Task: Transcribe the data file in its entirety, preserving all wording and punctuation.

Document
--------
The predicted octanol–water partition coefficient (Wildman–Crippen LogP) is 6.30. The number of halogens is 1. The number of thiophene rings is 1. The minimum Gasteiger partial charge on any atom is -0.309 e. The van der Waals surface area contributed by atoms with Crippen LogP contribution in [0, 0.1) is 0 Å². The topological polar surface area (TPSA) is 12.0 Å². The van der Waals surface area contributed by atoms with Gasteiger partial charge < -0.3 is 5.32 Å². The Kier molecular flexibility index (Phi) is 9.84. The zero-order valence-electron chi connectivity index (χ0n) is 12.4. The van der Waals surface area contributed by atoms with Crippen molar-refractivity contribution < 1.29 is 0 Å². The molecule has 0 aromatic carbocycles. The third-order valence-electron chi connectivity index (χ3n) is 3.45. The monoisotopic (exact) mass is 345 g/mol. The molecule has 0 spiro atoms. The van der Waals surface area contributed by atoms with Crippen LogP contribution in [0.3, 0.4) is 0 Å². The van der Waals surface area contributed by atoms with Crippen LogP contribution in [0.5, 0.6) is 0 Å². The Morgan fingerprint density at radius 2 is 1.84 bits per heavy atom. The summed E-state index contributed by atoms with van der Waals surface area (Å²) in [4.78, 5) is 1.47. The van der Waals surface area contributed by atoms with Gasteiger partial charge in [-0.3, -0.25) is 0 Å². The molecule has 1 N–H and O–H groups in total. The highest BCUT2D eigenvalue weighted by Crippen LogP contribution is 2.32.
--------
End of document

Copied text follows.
The predicted octanol–water partition coefficient (Wildman–Crippen LogP) is 6.30. The number of halogens is 1. The number of thiophene rings is 1. The minimum Gasteiger partial charge on any atom is -0.309 e. The van der Waals surface area contributed by atoms with Crippen LogP contribution in [0, 0.1) is 0 Å². The topological polar surface area (TPSA) is 12.0 Å². The van der Waals surface area contributed by atoms with Gasteiger partial charge < -0.3 is 5.32 Å². The Kier molecular flexibility index (Phi) is 9.84. The zero-order valence-electron chi connectivity index (χ0n) is 12.4. The van der Waals surface area contributed by atoms with Crippen molar-refractivity contribution < 1.29 is 0 Å². The molecule has 0 aromatic carbocycles. The third-order valence-electron chi connectivity index (χ3n) is 3.45. The monoisotopic (exact) mass is 345 g/mol. The molecule has 0 spiro atoms. The van der Waals surface area contributed by atoms with Crippen LogP contribution in [0.3, 0.4) is 0 Å². The van der Waals surface area contributed by atoms with Crippen LogP contribution in [0.5, 0.6) is 0 Å². The Morgan fingerprint density at radius 2 is 1.84 bits per heavy atom. The summed E-state index contributed by atoms with van der Waals surface area (Å²) in [4.78, 5) is 1.47. The van der Waals surface area contributed by atoms with Gasteiger partial charge in [-0.3, -0.25) is 0 Å². The molecule has 1 N–H and O–H groups in total. The highest BCUT2D eigenvalue weighted by Crippen LogP contribution is 2.32.